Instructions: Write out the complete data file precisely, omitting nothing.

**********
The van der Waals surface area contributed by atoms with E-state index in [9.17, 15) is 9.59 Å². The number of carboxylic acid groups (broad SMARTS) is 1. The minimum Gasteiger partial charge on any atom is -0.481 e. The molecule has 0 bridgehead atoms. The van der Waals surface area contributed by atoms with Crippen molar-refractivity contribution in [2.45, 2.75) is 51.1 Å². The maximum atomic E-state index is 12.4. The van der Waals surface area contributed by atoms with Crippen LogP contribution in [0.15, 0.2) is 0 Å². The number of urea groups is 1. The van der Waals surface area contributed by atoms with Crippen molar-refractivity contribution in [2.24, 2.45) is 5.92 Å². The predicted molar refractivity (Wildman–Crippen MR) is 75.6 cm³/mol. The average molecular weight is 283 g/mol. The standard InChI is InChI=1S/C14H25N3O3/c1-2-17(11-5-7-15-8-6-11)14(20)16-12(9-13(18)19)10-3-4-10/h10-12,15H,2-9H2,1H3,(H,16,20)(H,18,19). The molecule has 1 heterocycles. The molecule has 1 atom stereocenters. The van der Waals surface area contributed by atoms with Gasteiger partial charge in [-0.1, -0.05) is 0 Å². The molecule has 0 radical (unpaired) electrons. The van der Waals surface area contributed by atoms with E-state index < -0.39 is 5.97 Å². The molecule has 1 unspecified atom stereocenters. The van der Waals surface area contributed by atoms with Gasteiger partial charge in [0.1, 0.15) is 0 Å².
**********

The van der Waals surface area contributed by atoms with E-state index in [9.17, 15) is 9.59 Å². The number of carboxylic acid groups (broad SMARTS) is 1. The minimum Gasteiger partial charge on any atom is -0.481 e. The molecule has 0 bridgehead atoms. The van der Waals surface area contributed by atoms with Crippen molar-refractivity contribution in [2.45, 2.75) is 51.1 Å². The maximum atomic E-state index is 12.4. The van der Waals surface area contributed by atoms with Crippen LogP contribution in [0.15, 0.2) is 0 Å². The number of urea groups is 1. The van der Waals surface area contributed by atoms with Crippen molar-refractivity contribution in [2.24, 2.45) is 5.92 Å². The predicted molar refractivity (Wildman–Crippen MR) is 75.6 cm³/mol. The average molecular weight is 283 g/mol. The standard InChI is InChI=1S/C14H25N3O3/c1-2-17(11-5-7-15-8-6-11)14(20)16-12(9-13(18)19)10-3-4-10/h10-12,15H,2-9H2,1H3,(H,16,20)(H,18,19). The molecule has 1 heterocycles. The molecule has 1 atom stereocenters. The van der Waals surface area contributed by atoms with Gasteiger partial charge in [-0.1, -0.05) is 0 Å². The molecule has 0 radical (unpaired) electrons. The van der Waals surface area contributed by atoms with E-state index < -0.39 is 5.97 Å². The molecule has 1 unspecified atom stereocenters. The van der Waals surface area contributed by atoms with Gasteiger partial charge in [0.1, 0.15) is 0 Å².